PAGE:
New Orleans Cuisine

Prepare yourself for an amazing journey into delicious Cajun and Creole speciality dishes that will dazzle your senses and make your taste-buds dance with joy !

When in New Orleans – you must try some, if not all of its famous cuisine.  A melting pot of cultures, New Orleans blends flavours and ingredients influenced by English, French, Spanish, Caribbean, Creole and Cajun people, creating a unique culinary experience. Served as everything from tasty street food in the French Market, to beautifully presented cuisine in the City’s high end restaurants, you’ll find something to suit every taste and budget !



Beignets are delicious freshly-fried squares of dough, topped with a generous amount of powdery sugar. Some people think that they’re sickly sweet, but in reality they are a concept, very much like Mexican churos or New England’s fried dough. You can enjoy them in most coffee shops in New Orleans – or eat them as you stroll amongst the many stalls in the French Market. If you’d like to make your own, here is the recipe.



A Po’boy is a long bread roll, filled with your choice of deep-fried oysters or chicken and served over lettuce. Enjoy with lots of Louisiana’s trademark Tabasco sauce and mayo. A great place to enjoy a Po’boy is on the balcony at the Cornet Restaurant overlooking Bourbon Street (see the page header photo above).



OK, perhaps not your natural first choice – but served as sausages or fritters, with a rice accompaniment, it’s highly seasoned and is quite delicious. If you’d like to try an alligator omelette for breakfast, perhaps washed down with their award-winning Cajun Bloody Mary’s, head for a branch of Daisy Duke’s situated either on Chartres Street in the French Quarter, St Charles Avenue or Carondelet Street.



Crawfish are freshwater shrimp, served in a number of ways – perhaps simply steamed, shell-on, or shelled and mixed with savoury rice in tasty little pies (resembling Cornish pasties / Jamaican patties). Alternatively restaurants can prepare them as a delicious Étouffée (in a creamy Cajun sauce and served with rice or vegetables).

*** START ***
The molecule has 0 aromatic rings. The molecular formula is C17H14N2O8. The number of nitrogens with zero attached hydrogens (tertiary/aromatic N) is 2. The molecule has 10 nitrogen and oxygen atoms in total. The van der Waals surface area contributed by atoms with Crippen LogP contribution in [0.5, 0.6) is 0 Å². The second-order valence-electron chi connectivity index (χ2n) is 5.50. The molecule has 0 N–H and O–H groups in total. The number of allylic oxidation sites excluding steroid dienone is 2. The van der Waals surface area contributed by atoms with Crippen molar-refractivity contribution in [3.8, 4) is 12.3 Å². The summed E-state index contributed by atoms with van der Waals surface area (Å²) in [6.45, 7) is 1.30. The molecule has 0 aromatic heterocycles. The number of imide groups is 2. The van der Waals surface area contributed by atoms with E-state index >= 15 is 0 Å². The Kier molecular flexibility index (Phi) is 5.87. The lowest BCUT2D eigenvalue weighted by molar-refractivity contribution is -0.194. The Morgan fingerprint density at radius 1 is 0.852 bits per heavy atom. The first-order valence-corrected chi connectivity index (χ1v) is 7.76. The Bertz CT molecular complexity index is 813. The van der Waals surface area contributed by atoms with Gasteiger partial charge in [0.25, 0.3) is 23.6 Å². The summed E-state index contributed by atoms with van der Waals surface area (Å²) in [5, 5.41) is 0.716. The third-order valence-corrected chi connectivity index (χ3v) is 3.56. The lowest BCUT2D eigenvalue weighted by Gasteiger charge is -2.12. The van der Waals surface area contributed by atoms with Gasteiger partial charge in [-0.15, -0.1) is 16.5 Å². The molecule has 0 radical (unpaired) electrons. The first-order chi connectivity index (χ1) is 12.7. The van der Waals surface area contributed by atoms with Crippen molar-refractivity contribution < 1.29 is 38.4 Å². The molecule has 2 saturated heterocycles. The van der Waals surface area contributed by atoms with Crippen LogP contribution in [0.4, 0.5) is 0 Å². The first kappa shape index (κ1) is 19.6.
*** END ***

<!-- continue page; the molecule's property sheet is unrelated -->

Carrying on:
Pronounced “Praw-leens”. Sold everywhere from smart Pralines Stores to souvenir shops. Pralines are a sweet confection, visually resembling cookies, but with the texture of fudge. Firm, yet crumbly with some chewiness, they come in many varieties. Perhaps one of the most delicious in the French Quarter is Loretta’s Pralines.



A Gumbo is a rich and hearty soup-like stew, typically combining andouille sausage, chicken, bell peppers, celery, onion, garlic, crawfish and other shellfish in a spicy creole sauce. Often served as a starter and available in many bars, restaurants and hotels. One of the most delicious is served at the Luke Restaurant on St Charles Avenue. To make an authentic New Orleans Gumbo at home, try this Betty Crocker recipe.



Perhaps best described as somewhere between a spicy Paella and a Risotto, Jambalaya is classic local dish with Spanish, French and Creole influences. A mixture of rice with various combinations of meat, shrimp, andouille sausage & chicken in a spicy sauce, the result is always delicious. To make Jambalaya at home, try this great recipe.

Mint Julep


A Mint Julep is refreshing Southern cocktail of Bourbon & sugar syrup with muddled fresh mint leaves. Watch expert bar tender Chris McMillan show you how to make this classic New Orleans tipple.

Bananas Foster

Bananas Foster2 006

Created at Brennan’s restaurant in 1951 and named after local Commissioner Richard Foster, this dessert comprises bananas cooked in a butter, brown sugar, cinnamon and rum sauce, often prepared at your table by the waiter using a flambé method. The resulting banana mixture can be used as a filling for crêpes, or served with vanilla ice-cream (often referred to in the USA as “à la mode”).

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